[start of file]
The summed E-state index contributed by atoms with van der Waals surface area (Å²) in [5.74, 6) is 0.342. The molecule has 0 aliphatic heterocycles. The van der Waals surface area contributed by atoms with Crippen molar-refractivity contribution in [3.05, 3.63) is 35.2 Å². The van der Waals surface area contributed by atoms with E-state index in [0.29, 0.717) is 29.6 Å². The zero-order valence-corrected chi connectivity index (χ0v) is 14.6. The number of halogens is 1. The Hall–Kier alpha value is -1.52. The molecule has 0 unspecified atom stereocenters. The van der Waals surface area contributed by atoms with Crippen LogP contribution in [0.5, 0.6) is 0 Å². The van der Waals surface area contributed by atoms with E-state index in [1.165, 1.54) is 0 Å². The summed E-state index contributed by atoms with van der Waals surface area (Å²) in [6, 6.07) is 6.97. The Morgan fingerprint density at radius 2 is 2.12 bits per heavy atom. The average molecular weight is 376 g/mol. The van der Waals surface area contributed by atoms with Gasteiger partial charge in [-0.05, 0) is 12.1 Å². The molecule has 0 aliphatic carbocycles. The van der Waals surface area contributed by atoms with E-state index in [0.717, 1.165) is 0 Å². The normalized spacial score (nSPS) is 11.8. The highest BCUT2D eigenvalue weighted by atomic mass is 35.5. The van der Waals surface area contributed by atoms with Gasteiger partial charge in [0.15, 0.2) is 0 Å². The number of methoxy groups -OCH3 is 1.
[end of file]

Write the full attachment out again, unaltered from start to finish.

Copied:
The summed E-state index contributed by atoms with van der Waals surface area (Å²) in [5.74, 6) is 0.342. The molecule has 0 aliphatic heterocycles. The van der Waals surface area contributed by atoms with Crippen molar-refractivity contribution in [3.05, 3.63) is 35.2 Å². The van der Waals surface area contributed by atoms with E-state index in [0.29, 0.717) is 29.6 Å². The zero-order valence-corrected chi connectivity index (χ0v) is 14.6. The number of halogens is 1. The Hall–Kier alpha value is -1.52. The molecule has 0 unspecified atom stereocenters. The van der Waals surface area contributed by atoms with Crippen LogP contribution in [0.5, 0.6) is 0 Å². The van der Waals surface area contributed by atoms with E-state index in [1.165, 1.54) is 0 Å². The summed E-state index contributed by atoms with van der Waals surface area (Å²) in [6, 6.07) is 6.97. The Morgan fingerprint density at radius 2 is 2.12 bits per heavy atom. The average molecular weight is 376 g/mol. The van der Waals surface area contributed by atoms with Gasteiger partial charge in [-0.05, 0) is 12.1 Å². The molecule has 0 aliphatic carbocycles. The van der Waals surface area contributed by atoms with E-state index in [0.717, 1.165) is 0 Å². The normalized spacial score (nSPS) is 11.8. The highest BCUT2D eigenvalue weighted by atomic mass is 35.5. The van der Waals surface area contributed by atoms with Gasteiger partial charge in [0.15, 0.2) is 0 Å². The number of methoxy groups -OCH3 is 1.